Pakistan has connected its new, largely Chinese-built nuclear reactor to the national grid as part of broader plans to overcome long-running crippling power shortages.
The facility is located at Chashma, a town in the central province of Punjab, where China has constructed two other nuclear reactors, known as Chashma-1 and Chashma-2. They went into operation in 2000 and 2011 respectively, supplying 600 megawatts of electricity to the grid.
The so-called Chashma-3 project, with an installed capacity of 340 megawatts, was inaugurated “on trial basis” this past Saturday, according to a spokesman for the Pakistan Atomic Energy Commission (PAEC).
“After performing various safety and functional tests, the plant will attain full power in first fortnight of December 2016,” Shahid Riaz, told VOA Monday.
Canada helped Pakistan build its first nuclear power plant 44 years ago in the southern port city of Karachi, which Riaz said is currently generating around 80 megawatts of electricity.
Pakistan is also constructing another two plants in Karachi with China’s help at a cost of around $10 billion scheduled to be completed by 2021, with a combined capacity of around 2,200 megawatts. Under the agreement, Beijing will also provide enriched uranium for fuel.
Islamabad’s so-called Energy Security Plan envisages a nuclear power production of around 8,800 megawatts by 2030 and 40,000 megawatts by the year 2050.
The deepening nuclear cooperation between the traditionally close allies comes amid reservations that Pakistan is not a signatory to the Nuclear Non-Proliferation Treaty (NPT), which binds member nations to ensure fissile materials are not used for making weapons.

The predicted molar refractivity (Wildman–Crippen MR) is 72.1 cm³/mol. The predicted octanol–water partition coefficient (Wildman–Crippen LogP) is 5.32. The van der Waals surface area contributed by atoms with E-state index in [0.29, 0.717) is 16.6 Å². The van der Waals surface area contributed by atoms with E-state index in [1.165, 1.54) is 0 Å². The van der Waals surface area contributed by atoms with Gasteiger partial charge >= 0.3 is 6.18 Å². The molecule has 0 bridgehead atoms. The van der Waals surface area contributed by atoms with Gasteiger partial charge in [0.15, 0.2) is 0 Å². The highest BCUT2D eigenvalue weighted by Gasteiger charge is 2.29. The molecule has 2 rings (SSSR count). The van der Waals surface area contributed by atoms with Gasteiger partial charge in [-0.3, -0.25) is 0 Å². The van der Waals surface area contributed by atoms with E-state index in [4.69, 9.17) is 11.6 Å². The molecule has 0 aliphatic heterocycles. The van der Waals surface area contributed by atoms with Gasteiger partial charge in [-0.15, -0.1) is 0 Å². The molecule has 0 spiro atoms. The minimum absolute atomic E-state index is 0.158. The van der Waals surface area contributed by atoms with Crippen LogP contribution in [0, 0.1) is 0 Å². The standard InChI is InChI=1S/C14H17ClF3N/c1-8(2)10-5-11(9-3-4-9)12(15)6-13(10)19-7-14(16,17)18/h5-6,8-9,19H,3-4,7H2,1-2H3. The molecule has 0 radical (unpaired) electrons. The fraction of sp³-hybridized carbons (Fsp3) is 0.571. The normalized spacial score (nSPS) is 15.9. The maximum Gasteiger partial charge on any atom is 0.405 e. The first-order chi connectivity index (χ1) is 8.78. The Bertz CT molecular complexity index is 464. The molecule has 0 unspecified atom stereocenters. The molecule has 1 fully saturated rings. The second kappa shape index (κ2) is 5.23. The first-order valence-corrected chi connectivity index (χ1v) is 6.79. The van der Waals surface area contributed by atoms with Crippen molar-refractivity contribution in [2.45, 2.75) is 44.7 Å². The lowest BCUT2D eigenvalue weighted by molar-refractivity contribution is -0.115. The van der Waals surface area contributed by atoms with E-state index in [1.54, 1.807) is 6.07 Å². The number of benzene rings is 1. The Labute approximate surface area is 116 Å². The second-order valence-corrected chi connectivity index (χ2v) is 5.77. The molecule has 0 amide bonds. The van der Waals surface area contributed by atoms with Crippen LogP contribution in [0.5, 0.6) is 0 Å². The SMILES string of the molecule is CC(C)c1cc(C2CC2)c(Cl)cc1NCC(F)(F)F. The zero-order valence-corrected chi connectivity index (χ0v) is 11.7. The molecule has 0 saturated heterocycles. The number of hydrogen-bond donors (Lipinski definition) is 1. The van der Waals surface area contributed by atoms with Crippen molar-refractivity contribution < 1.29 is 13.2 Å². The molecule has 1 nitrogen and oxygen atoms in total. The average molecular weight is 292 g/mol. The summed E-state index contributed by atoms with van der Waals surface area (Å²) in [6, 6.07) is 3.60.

Islamabad dismisses any such concerns.
Pakistan tested nuclear devices in 1998 in response to similar tests by arch-rival India. New Delhi also refuses to sign NPT.
FILE - A man stands with his son on the beach near the Kudankulam nuclear power project in the southern Indian state of Tamil Nadu.
Pakistani authorities maintain that all of their civilian nuclear facilities are under International Atomic Energy Agency (IAEA) safeguards and the country “voluntarily” observes a moratorium on nuclear testing.
Analysts see growing nuclear cooperation between the two countries as a response to the 2005 commercial deal between the United States and India.
Islamabad has since been unhappy about what it and criticizes it as a discriminatory U.S. approach and has been seeking a similar deal with Washington. Beijing sees the growing U.S.-India nuclear axis as a geopolitical challenge.
Beijing is also investing billions of dollars to build an economic corridor to link Western China and Pakistan’s southern deep-water port of Gwadar in the Arabian Sea. The $46 billion so-called China-Pakistan Economic Corridor (CPEC) will see construction of road and rail networks as well as power projects producing thousands of megawatts of electricity to help Pakistan overcome its energy crisis.
FILE - Cranes at one of the three berths at Gwadar port.